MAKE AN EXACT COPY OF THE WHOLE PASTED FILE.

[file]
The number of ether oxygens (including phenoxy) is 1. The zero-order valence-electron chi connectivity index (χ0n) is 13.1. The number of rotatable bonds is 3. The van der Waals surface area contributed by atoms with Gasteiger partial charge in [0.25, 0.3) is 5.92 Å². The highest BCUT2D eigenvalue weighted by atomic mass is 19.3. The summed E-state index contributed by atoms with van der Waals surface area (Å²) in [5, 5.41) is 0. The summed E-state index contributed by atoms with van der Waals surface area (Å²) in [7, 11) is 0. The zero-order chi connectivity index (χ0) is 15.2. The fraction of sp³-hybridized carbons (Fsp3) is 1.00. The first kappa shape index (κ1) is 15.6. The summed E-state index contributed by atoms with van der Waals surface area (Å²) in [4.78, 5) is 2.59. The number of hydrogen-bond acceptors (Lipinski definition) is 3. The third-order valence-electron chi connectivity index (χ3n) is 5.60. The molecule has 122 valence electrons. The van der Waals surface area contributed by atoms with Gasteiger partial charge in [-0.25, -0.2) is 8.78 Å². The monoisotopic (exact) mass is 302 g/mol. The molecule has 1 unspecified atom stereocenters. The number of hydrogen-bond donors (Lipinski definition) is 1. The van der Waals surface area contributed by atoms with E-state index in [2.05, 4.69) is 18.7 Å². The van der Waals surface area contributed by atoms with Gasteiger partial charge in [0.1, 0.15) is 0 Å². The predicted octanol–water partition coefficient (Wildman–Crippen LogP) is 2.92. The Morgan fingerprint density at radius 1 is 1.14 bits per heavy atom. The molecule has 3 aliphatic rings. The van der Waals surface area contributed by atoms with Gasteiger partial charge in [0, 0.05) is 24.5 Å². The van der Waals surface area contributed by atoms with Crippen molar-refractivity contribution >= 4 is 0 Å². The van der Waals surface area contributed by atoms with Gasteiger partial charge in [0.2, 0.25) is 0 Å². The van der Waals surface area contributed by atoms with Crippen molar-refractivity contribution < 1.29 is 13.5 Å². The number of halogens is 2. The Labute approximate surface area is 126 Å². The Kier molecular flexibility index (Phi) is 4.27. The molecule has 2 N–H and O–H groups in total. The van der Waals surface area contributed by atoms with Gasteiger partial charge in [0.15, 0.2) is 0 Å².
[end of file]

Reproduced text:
The number of ether oxygens (including phenoxy) is 1. The zero-order valence-electron chi connectivity index (χ0n) is 13.1. The number of rotatable bonds is 3. The van der Waals surface area contributed by atoms with Gasteiger partial charge in [0.25, 0.3) is 5.92 Å². The highest BCUT2D eigenvalue weighted by atomic mass is 19.3. The summed E-state index contributed by atoms with van der Waals surface area (Å²) in [5, 5.41) is 0. The summed E-state index contributed by atoms with van der Waals surface area (Å²) in [7, 11) is 0. The zero-order chi connectivity index (χ0) is 15.2. The fraction of sp³-hybridized carbons (Fsp3) is 1.00. The first kappa shape index (κ1) is 15.6. The summed E-state index contributed by atoms with van der Waals surface area (Å²) in [4.78, 5) is 2.59. The number of hydrogen-bond acceptors (Lipinski definition) is 3. The third-order valence-electron chi connectivity index (χ3n) is 5.60. The molecule has 122 valence electrons. The van der Waals surface area contributed by atoms with Gasteiger partial charge in [-0.25, -0.2) is 8.78 Å². The monoisotopic (exact) mass is 302 g/mol. The molecule has 1 unspecified atom stereocenters. The number of hydrogen-bond donors (Lipinski definition) is 1. The van der Waals surface area contributed by atoms with E-state index in [2.05, 4.69) is 18.7 Å². The van der Waals surface area contributed by atoms with Gasteiger partial charge in [0.1, 0.15) is 0 Å². The predicted octanol–water partition coefficient (Wildman–Crippen LogP) is 2.92. The Morgan fingerprint density at radius 1 is 1.14 bits per heavy atom. The molecule has 3 aliphatic rings. The van der Waals surface area contributed by atoms with Gasteiger partial charge in [0, 0.05) is 24.5 Å². The van der Waals surface area contributed by atoms with Crippen molar-refractivity contribution >= 4 is 0 Å². The van der Waals surface area contributed by atoms with Gasteiger partial charge in [0.2, 0.25) is 0 Å². The van der Waals surface area contributed by atoms with Crippen molar-refractivity contribution < 1.29 is 13.5 Å². The number of halogens is 2. The Labute approximate surface area is 126 Å². The Kier molecular flexibility index (Phi) is 4.27. The molecule has 2 N–H and O–H groups in total. The van der Waals surface area contributed by atoms with Gasteiger partial charge in [0.15, 0.2) is 0 Å².